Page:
Before you know it, the day will be over and it’ll be time for bed. And you can look forward to tomorrow – and another pathetic day executing the same monotonous rituals.

But remember, a steadfast routine is what makes life worthwhile, consequential, meaningful.

We borrowed a 1,000-piece puzzle from the neighbours. It took forever. Cleaning each chunk before assembly was enormously gratifying and a real time killer.

For moi, self-isolation has ratcheted up the agoraphobia factor a couple of notches. The more I’m confined, the less I’m socially inclined.

Humans are an adaptive species – but also remarkably sheep like. The new awkward requires that, on those rare occasions where we dare step outside to seek provisions, we keep our heads down, move quickly to the other side of the vegetable aisle and, at all costs, avoid eye contact. I’m really enjoying it.

And it’s interesting how quickly we have evolved to accept and adopt strange new mores, such as physical distancing. On the 13th straight night of Netflix, I began talking to the television, quietly berating the stars of a ‘90s sitcom.

The actors were co-mingled around a coffee table, unabashedly unmasked. I really lost it when they hugged, high-fived and then broke bread together. Disgusted, I switched over to watch Gravity, not my favourite flick, but at least the cast had the decency to wear space suits.

From the heights of my stepladder in the dining room, the vista is stunning. I have an unobstructed look at the neighbour’s garage and a bird’s-eye-view of our entire ceiling.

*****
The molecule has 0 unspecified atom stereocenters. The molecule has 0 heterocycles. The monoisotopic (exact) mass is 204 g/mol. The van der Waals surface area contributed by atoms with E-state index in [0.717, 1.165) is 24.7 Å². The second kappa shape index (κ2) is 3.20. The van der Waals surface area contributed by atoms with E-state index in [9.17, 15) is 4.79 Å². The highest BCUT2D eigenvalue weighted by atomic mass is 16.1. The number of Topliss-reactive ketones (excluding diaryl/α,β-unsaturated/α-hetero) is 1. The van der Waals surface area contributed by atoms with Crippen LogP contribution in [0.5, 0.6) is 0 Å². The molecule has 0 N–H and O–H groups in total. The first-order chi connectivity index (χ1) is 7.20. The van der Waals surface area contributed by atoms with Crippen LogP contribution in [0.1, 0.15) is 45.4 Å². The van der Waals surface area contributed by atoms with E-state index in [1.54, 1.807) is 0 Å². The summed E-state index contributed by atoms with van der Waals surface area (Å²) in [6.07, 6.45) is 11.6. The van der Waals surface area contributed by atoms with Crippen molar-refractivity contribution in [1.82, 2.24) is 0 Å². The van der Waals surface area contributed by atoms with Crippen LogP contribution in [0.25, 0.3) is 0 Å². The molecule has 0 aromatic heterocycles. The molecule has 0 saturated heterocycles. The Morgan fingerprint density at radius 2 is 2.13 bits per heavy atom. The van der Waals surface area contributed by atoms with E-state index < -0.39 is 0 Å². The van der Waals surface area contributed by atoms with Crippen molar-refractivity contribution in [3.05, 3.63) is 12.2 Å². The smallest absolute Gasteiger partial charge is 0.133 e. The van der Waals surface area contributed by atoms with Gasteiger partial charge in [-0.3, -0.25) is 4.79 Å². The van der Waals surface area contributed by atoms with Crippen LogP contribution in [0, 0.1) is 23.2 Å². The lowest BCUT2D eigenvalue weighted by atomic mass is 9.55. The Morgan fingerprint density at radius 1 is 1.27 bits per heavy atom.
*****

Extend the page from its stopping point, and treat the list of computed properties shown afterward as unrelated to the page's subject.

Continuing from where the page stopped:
Overcome by this stippled splendor, I nearly forgot my purpose atop the ladder. But I was quickly brought back down from my lofty reverie when my wife hollered, “Are you or are you not going to remove the dead flies from that light fixture.”

We so enjoyed our trip to Pandemica that we decided to exercise the full two-month extension. And I’m proud to say I’ve now checked off some lifetime bucket-list items: taking down the Christmas lights before June, vacuuming the wood pile, discarding a pair of mismatched socks, sharpening a drawer full of dull pencils. There’s more, but I don’t want to boast about my less sensational achievements.

At the end of week nine, we finally caved and invited a couple of friends over for a social-distancing dinner. What with catching up, toasts to the “new normal,” etc., it went rather too well and, since no taxis were operating, our friends and their car had an impromptu sleepover.

After breakfast, unwilling to don her previous evening’s formal attire, our lady friend exited the house barefoot, clad only in a pair of borrowed pajamas. Fortunately, no nosy neighbours were extant. But a murder of crows, blissfully ignorant of their obligation to self isolate after a winter abroad, were on hand to raucously caw Barb’s walk of shame down the driveway.

When this mess is finally over, I’m not sure I want to go back to work. Come to think of it, since I didn’t have a vocation before this compulsory vacation, I’m pretty sure I’m not going back.

Gerry Feehan is an award-winning travel writer. He lives in Red Deer and Kimberley, B.C.